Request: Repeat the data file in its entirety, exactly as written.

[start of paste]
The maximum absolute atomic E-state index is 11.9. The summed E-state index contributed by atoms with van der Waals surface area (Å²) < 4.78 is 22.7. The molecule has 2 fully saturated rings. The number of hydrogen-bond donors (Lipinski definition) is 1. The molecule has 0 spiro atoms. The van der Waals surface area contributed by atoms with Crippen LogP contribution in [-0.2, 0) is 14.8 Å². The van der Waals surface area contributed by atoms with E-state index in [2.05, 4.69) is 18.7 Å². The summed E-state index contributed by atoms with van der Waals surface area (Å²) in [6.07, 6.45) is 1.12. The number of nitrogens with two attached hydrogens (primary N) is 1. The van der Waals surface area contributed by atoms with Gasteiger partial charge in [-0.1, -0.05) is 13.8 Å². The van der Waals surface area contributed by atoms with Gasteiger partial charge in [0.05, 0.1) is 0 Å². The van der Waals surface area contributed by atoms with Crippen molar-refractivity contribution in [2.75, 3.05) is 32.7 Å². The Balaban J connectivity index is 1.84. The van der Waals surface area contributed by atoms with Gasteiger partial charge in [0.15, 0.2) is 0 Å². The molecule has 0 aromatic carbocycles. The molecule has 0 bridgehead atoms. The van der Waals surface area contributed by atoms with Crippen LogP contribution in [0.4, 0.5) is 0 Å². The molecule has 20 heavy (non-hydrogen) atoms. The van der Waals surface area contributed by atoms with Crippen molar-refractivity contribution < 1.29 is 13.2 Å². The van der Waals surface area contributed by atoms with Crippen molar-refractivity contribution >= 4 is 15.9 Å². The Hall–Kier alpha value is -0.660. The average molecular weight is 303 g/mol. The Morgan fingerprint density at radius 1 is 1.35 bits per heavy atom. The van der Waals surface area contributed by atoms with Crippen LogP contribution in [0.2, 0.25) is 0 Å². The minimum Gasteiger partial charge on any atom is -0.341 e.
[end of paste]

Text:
The maximum absolute atomic E-state index is 11.9. The summed E-state index contributed by atoms with van der Waals surface area (Å²) < 4.78 is 22.7. The molecule has 2 fully saturated rings. The number of hydrogen-bond donors (Lipinski definition) is 1. The molecule has 0 spiro atoms. The van der Waals surface area contributed by atoms with Crippen LogP contribution in [-0.2, 0) is 14.8 Å². The van der Waals surface area contributed by atoms with E-state index in [2.05, 4.69) is 18.7 Å². The summed E-state index contributed by atoms with van der Waals surface area (Å²) in [6.07, 6.45) is 1.12. The number of nitrogens with two attached hydrogens (primary N) is 1. The van der Waals surface area contributed by atoms with Gasteiger partial charge in [-0.1, -0.05) is 13.8 Å². The van der Waals surface area contributed by atoms with Gasteiger partial charge in [0.05, 0.1) is 0 Å². The van der Waals surface area contributed by atoms with Crippen molar-refractivity contribution in [2.75, 3.05) is 32.7 Å². The Balaban J connectivity index is 1.84. The van der Waals surface area contributed by atoms with Gasteiger partial charge in [0.15, 0.2) is 0 Å². The molecule has 0 aromatic carbocycles. The molecule has 0 bridgehead atoms. The van der Waals surface area contributed by atoms with Crippen LogP contribution in [0.4, 0.5) is 0 Å². The molecule has 20 heavy (non-hydrogen) atoms. The van der Waals surface area contributed by atoms with Crippen molar-refractivity contribution < 1.29 is 13.2 Å². The van der Waals surface area contributed by atoms with Crippen molar-refractivity contribution >= 4 is 15.9 Å². The Hall–Kier alpha value is -0.660. The average molecular weight is 303 g/mol. The Morgan fingerprint density at radius 1 is 1.35 bits per heavy atom. The van der Waals surface area contributed by atoms with Crippen LogP contribution in [0.2, 0.25) is 0 Å². The minimum Gasteiger partial charge on any atom is -0.341 e.